Rubber elastomers also tend to exhibit weak tensile strength. Tensile strength is a measurement of the force at which a rubber elastomer can be expected to fail under a tension load. The tensile strength of the rubber elastomer is important in order to maintain its elasticity. Specifically, for rubber elastomers used in tires, the higher the tensile strength, then the more air pressure can be added to the tire, without fear of blowing the tire.

Finally, rubber elastomers tend to have a low elastic limit or tan delta measurement. The tan delta measurement is a measurement of the stress and strain exhibited on the elastomer or the amount of force that can be applied before the elastomer reaches its elastic limit and fails. It is advantageous for numerous applications to increase the elastic limit of rubber.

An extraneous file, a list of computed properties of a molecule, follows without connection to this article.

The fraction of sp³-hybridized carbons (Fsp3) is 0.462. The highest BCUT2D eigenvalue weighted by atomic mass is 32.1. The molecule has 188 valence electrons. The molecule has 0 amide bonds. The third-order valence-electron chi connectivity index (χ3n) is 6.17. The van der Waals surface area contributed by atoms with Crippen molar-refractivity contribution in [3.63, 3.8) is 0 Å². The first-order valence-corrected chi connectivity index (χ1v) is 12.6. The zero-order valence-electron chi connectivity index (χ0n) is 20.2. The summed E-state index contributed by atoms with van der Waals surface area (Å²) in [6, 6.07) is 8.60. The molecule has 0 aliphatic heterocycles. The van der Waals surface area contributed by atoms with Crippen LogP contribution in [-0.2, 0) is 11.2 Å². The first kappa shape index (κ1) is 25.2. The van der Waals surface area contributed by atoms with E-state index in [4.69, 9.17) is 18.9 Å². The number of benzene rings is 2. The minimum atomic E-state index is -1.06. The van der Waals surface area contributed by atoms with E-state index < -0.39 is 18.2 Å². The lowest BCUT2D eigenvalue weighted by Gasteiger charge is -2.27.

With particular regard to tire applications, it is desirable to produce rubber elastomers or elastomeric materials capable of exhibiting reduced hysteresis. Such rubber elastomers when fabricated into components for constructing articles such as tires, vibration isolators, power belts, and the like, will display properties of increased rebound, decreased rolling resistance and reduced heat-buildup when subjected to mechanical stress during normal use. Hysteresis refers to the difference between the energy applied to deform an article made from the elastomer and the energy released as the elastomer returns to its initial, un-deformed state. In pneumatic tires for instance, lowered hysteretic properties are associated with reduced rolling resistance and reduced heat build-up during operation of the tire. These properties, in-turn, result in lowered fuel consumption of vehicles using such tires and prolonged tire life. A reduction in the measured tan delta of the elastomer is indicative of a reduction in the hysteresis of the elastomer.